SEO Case Study for Developers: Ranking a Single Page Web Application


This post is somewhat out of date at this point. Another good resource is from Houston SEO expert Josh Belland (see what I did there?)

There’s a reason they call me “The Peppermill.” It’s because I’m always grinding. And to continue with my last several posts, I’ve been working on a web application that predicts a one rep max using computer vision. You can see the other posts here:

Screen Shot 2014-11-26 at 8.47.53 PM

The final application can be found at The problem to tackle now is to actually rank on Google for the term “One Rep Max Calculator” and get on the first page of results. Here’s my ongoing work to rank higher and higher:

Problem 1: How to get Google to Crawl a Single Page Web Application

For a developer, this is likely something that you’d likely need to understand more than any of your counterparts. A modern web application that has any sort of sleek feel to it is likely using javascript heavily and is using fragment identifiers (# symbols) to navigate from page to page. But it’s not actually page to page. It’s actually one page. Because by the very nature of the internets, anything after the fragment identifier isn’t included in a request URL. Search Engine crawlers index individual web pages, and for whatever reason(s), Google will only index URL’s that uniquely correspond to a request. After following the Google Developer’s Guide for AJAX Crawling, I guess I messed it up because after my site had been indexed for the first time, there was only a handful of indexed keywords clearly from my one homepage route.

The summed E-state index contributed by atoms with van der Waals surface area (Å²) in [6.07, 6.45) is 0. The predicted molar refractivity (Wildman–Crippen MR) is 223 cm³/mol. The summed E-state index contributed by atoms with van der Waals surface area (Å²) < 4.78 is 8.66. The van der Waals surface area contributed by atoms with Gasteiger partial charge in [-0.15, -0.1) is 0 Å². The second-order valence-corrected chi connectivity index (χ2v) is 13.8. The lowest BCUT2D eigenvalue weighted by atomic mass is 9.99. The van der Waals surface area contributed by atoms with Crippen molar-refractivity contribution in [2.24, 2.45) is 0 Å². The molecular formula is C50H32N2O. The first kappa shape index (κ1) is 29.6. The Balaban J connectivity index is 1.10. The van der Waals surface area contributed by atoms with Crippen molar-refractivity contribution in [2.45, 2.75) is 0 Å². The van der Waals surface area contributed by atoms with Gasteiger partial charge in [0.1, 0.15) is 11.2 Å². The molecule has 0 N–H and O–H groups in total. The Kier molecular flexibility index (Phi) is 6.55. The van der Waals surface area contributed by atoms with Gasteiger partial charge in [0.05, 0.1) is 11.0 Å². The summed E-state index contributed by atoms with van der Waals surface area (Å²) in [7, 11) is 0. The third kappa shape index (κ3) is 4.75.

I blame the misunderstanding on the useless pictures on the developer page. Here’s what you need to do to have Google crawl your single page web application:

  • Change fragment identifiers from “#” to “#!”. So if you’re using Backbone.js like I was, all of your routes should look something like:
    • “!upload”: “uploadView”,
    • “!about”: “mainCopy”,
    • “!how”: “howCopy”,
    • “!tips”: “tipsCopy”
  • Add this to your base HTML:

    <meta name="fragment" content="!">
  • Create static pages that correspond to each view that are meant for only the crawler to be seen.

    • URL’s like “!about” map to “”
    • You can most definitely automate this, but I just manually copied and pasted the page source from the rendered view and saved it to an HTML file. Then I had my server respond with that static file for the above URL for the crawler.
    • My code in python using Django looked like this:
    • GOOGLE_UGLY_URL = '_escaped_fragment_'